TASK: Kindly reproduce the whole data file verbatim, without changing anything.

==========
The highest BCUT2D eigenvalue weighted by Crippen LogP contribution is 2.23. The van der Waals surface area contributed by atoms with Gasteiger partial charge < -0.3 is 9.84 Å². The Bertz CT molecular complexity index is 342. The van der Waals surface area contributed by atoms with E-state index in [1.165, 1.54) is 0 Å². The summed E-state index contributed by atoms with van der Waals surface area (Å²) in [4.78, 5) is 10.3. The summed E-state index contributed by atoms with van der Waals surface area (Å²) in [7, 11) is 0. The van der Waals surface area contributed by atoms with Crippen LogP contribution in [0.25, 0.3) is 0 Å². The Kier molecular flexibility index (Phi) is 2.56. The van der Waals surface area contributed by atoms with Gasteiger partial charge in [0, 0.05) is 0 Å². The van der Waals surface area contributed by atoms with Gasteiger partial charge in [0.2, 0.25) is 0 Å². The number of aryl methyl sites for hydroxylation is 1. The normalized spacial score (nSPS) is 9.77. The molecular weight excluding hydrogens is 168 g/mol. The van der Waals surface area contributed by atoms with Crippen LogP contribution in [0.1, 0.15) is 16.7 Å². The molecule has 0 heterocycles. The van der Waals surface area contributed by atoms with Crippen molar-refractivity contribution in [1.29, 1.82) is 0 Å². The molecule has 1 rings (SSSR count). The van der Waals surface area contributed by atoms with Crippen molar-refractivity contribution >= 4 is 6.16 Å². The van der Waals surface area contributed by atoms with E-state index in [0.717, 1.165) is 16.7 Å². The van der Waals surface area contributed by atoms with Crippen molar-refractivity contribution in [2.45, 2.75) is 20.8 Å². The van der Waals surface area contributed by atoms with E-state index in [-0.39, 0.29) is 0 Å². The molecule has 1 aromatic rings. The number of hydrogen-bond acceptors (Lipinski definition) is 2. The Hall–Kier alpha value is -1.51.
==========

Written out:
The highest BCUT2D eigenvalue weighted by Crippen LogP contribution is 2.23. The van der Waals surface area contributed by atoms with Gasteiger partial charge < -0.3 is 9.84 Å². The Bertz CT molecular complexity index is 342. The van der Waals surface area contributed by atoms with E-state index in [1.165, 1.54) is 0 Å². The summed E-state index contributed by atoms with van der Waals surface area (Å²) in [4.78, 5) is 10.3. The summed E-state index contributed by atoms with van der Waals surface area (Å²) in [7, 11) is 0. The van der Waals surface area contributed by atoms with Crippen LogP contribution in [0.25, 0.3) is 0 Å². The Kier molecular flexibility index (Phi) is 2.56. The van der Waals surface area contributed by atoms with Gasteiger partial charge in [0, 0.05) is 0 Å². The van der Waals surface area contributed by atoms with Gasteiger partial charge in [0.2, 0.25) is 0 Å². The number of aryl methyl sites for hydroxylation is 1. The normalized spacial score (nSPS) is 9.77. The molecular weight excluding hydrogens is 168 g/mol. The van der Waals surface area contributed by atoms with Crippen LogP contribution in [0.1, 0.15) is 16.7 Å². The molecule has 0 heterocycles. The van der Waals surface area contributed by atoms with Crippen molar-refractivity contribution in [1.29, 1.82) is 0 Å². The molecule has 1 rings (SSSR count). The van der Waals surface area contributed by atoms with Crippen molar-refractivity contribution >= 4 is 6.16 Å². The van der Waals surface area contributed by atoms with E-state index in [0.717, 1.165) is 16.7 Å². The van der Waals surface area contributed by atoms with Crippen molar-refractivity contribution in [2.45, 2.75) is 20.8 Å². The van der Waals surface area contributed by atoms with E-state index in [-0.39, 0.29) is 0 Å². The molecule has 1 aromatic rings. The number of hydrogen-bond acceptors (Lipinski definition) is 2. The Hall–Kier alpha value is -1.51.